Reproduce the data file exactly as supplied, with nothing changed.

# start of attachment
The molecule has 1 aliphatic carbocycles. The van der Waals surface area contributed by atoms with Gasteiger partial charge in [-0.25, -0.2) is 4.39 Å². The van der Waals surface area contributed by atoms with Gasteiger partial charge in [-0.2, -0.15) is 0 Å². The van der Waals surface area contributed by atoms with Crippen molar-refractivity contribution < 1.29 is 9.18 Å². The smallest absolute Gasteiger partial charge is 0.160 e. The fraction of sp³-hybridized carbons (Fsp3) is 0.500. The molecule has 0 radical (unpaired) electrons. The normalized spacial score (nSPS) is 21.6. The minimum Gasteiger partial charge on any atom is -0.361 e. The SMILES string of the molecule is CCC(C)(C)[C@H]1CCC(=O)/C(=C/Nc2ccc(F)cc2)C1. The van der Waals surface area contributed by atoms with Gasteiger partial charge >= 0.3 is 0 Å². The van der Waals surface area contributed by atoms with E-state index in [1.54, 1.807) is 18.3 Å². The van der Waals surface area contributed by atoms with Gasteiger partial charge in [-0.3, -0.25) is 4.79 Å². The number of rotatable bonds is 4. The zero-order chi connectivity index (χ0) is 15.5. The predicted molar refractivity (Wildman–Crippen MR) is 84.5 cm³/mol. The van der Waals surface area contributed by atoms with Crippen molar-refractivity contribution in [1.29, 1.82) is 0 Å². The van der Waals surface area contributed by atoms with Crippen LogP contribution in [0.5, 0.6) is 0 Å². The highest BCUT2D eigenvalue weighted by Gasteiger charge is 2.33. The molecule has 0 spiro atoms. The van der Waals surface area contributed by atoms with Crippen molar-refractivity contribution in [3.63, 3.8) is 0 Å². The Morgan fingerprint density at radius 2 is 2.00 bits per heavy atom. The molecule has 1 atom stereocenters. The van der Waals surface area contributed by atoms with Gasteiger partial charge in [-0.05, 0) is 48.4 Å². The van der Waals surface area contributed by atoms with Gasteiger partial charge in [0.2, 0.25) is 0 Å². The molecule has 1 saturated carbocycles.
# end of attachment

The molecule has 1 aliphatic carbocycles. The van der Waals surface area contributed by atoms with Gasteiger partial charge in [-0.25, -0.2) is 4.39 Å². The van der Waals surface area contributed by atoms with Gasteiger partial charge in [-0.2, -0.15) is 0 Å². The van der Waals surface area contributed by atoms with Crippen molar-refractivity contribution < 1.29 is 9.18 Å². The smallest absolute Gasteiger partial charge is 0.160 e. The fraction of sp³-hybridized carbons (Fsp3) is 0.500. The molecule has 0 radical (unpaired) electrons. The normalized spacial score (nSPS) is 21.6. The minimum Gasteiger partial charge on any atom is -0.361 e. The SMILES string of the molecule is CCC(C)(C)[C@H]1CCC(=O)/C(=C/Nc2ccc(F)cc2)C1. The van der Waals surface area contributed by atoms with Gasteiger partial charge >= 0.3 is 0 Å². The van der Waals surface area contributed by atoms with E-state index in [1.54, 1.807) is 18.3 Å². The van der Waals surface area contributed by atoms with Gasteiger partial charge in [-0.3, -0.25) is 4.79 Å². The number of rotatable bonds is 4. The zero-order chi connectivity index (χ0) is 15.5. The predicted molar refractivity (Wildman–Crippen MR) is 84.5 cm³/mol. The van der Waals surface area contributed by atoms with Crippen molar-refractivity contribution in [1.29, 1.82) is 0 Å². The van der Waals surface area contributed by atoms with Crippen LogP contribution in [0.5, 0.6) is 0 Å². The highest BCUT2D eigenvalue weighted by Gasteiger charge is 2.33. The molecule has 0 spiro atoms. The van der Waals surface area contributed by atoms with Crippen molar-refractivity contribution in [3.63, 3.8) is 0 Å². The Morgan fingerprint density at radius 2 is 2.00 bits per heavy atom. The molecule has 1 atom stereocenters. The van der Waals surface area contributed by atoms with Gasteiger partial charge in [-0.05, 0) is 48.4 Å². The van der Waals surface area contributed by atoms with Gasteiger partial charge in [0.2, 0.25) is 0 Å². The molecule has 1 saturated carbocycles.